The ISIS Massacre We’re Not Preventing
Policy + Politics

The ISIS Massacre We’re Not Preventing


The world was transfixed by the plight of Iraq’s Yazidi people earlier this month, when fighters from the militant Islamic group ISIS trapped them on a mountainside and U.S. airstrikes were needed to clear a path to safety. But another minority group in Iraq is facing a similar fate right now, with far less international attention. 

The more than 17,000 people living in the town of Amerli in Western Iraq are under siege and dozens have already died of hunger, dehydration and disease. They are Shia Muslims and members of the Turkmen ethnic group, which makes up a small minority of the country’s population. Their Shia faith makes them apostates in the eyes of ISIS fighters, who have reportedly put hundreds or more non-Sunni Muslims to death because of their religion. 

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ISIS has already taken control of dozens of smaller villages in the area surrounding Amerli. Witness reports say that in some cases, ISIS fighters massacred non-Sunni residents and left their bodies on display as a message to others.

The rescue of the Yazidi gave the people of Amerli hope that they would get similar assistance. Now, though, one of them told the BBC last week, “We have been completely forgotten.” 

Less than 100 miles north of Baghdad, Amerli is a farming town, but crops have been left in the field as farmers take up what arms they can find to mount a defense against ISIS, which has the town completely surrounded and cut off from the outside world.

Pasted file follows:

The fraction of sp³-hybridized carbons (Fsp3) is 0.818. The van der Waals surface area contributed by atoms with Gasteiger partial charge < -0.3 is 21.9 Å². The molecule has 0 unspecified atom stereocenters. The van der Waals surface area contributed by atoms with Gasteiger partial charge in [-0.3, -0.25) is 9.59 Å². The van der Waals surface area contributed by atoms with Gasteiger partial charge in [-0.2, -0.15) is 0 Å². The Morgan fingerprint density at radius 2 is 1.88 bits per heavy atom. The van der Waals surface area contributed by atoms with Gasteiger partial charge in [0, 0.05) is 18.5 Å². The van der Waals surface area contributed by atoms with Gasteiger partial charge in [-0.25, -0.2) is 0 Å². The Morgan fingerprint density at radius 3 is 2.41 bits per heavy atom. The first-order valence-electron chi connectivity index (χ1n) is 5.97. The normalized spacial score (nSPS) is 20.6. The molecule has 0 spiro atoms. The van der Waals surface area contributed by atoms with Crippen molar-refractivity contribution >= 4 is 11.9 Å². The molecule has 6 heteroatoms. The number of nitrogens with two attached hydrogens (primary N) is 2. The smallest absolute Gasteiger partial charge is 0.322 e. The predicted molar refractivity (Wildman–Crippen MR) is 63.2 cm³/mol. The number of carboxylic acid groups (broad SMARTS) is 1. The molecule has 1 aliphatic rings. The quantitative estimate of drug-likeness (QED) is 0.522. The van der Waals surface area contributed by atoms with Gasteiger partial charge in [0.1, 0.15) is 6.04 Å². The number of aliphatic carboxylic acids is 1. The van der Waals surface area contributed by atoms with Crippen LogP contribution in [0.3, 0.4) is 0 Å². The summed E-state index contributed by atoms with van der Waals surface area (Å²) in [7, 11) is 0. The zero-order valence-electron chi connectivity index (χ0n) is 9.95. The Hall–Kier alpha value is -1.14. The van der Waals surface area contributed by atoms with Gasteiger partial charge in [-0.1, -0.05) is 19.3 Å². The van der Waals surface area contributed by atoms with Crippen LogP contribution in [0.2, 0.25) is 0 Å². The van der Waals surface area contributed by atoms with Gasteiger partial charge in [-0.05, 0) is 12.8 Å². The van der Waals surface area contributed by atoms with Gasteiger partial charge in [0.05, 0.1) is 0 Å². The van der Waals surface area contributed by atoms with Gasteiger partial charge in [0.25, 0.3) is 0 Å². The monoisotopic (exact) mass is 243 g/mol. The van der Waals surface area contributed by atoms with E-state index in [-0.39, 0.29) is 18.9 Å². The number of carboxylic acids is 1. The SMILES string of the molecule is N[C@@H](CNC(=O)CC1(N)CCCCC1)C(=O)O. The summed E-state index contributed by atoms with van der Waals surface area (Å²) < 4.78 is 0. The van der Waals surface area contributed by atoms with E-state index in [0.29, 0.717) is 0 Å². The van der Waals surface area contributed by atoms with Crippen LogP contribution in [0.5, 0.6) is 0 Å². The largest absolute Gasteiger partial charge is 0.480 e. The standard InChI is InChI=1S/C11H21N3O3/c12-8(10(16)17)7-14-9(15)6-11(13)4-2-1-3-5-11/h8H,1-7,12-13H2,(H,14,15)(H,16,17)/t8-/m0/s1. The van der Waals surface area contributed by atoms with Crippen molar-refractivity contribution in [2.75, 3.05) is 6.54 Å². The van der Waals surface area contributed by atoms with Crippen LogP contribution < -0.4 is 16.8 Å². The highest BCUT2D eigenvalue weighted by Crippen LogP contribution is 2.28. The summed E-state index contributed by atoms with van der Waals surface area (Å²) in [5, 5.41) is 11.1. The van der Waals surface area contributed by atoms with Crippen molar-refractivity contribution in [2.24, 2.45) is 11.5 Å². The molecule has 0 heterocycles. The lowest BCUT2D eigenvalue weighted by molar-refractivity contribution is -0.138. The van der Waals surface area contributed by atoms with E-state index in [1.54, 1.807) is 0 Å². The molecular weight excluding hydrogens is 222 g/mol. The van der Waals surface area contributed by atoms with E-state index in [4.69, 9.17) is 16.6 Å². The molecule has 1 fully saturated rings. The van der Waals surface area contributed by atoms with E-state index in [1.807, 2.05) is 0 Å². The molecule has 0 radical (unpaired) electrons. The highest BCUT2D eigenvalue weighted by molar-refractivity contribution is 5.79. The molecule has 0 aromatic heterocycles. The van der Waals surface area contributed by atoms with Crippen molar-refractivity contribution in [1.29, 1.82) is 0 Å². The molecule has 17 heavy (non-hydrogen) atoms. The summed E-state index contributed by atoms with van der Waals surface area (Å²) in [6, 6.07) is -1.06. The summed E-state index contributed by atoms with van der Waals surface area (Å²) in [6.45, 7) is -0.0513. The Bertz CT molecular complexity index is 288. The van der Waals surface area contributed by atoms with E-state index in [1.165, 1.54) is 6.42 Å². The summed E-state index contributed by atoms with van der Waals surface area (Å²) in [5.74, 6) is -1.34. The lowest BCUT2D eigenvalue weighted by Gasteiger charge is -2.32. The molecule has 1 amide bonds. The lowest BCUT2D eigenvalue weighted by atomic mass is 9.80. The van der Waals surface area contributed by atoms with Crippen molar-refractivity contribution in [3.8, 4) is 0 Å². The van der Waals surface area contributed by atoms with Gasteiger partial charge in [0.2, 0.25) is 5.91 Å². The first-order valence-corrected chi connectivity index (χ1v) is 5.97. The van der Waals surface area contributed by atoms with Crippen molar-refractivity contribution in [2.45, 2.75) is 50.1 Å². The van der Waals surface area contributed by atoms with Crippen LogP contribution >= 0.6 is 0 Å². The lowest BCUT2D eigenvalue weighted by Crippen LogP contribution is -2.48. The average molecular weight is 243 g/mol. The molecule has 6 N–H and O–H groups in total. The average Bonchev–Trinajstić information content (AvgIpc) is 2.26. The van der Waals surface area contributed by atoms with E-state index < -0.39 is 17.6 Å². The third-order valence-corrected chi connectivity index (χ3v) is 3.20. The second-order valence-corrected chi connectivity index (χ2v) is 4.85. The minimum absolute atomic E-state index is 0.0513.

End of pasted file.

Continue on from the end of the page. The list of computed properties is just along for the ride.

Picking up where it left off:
“The situation of the people in Amerli is desperate and demands immediate action to prevent the possible massacre of its citizens,” said Nickolay Mladenov, the special representative of the United Nations Secretary-General for Iraq. “The town is besieged by ISIL and reports confirm that people are surviving in desperate conditions.” 

Related: How James Foley’s Death Changed the Course of Obama’s Foreign Policy 

Calling the situation an imminent “human rights tragedy,” he continued, “I urge the Iraqi government to do all it can to relieve the siege and to ensure that the residents receive lifesaving humanitarian assistance or are evacuated in a dignified manner.” 

He also said, “Iraq’s allies and the international community should work with the authorities to prevent a human rights tragedy.” 

Last week, Dr. Ali Albayati, who the BBC described as a local resident working to get supplies and other aid to Amerli, told the British news organization, “It is a humanitarian disaster. Twenty thousand people in Amerli are fighting off death. There are children who are only eating once every three days. I can't describe the situation. I just don’t know what to say." 

According to Albayati, the Iraqi army is providing some assistance. It’s slowly evacuating the town via helicopters that arrive irregularly, but no more than once daily. He said that there has only been one delivery of food in the past ten days, and that it was not nearly enough to supply the entire town. 

Phillip Hammond, the British foreign secretary, on Friday offered “in-principle support for an international mission to help” the people of Amerli and said the U.K. government would “closely” watch events here, according to The Independent.  

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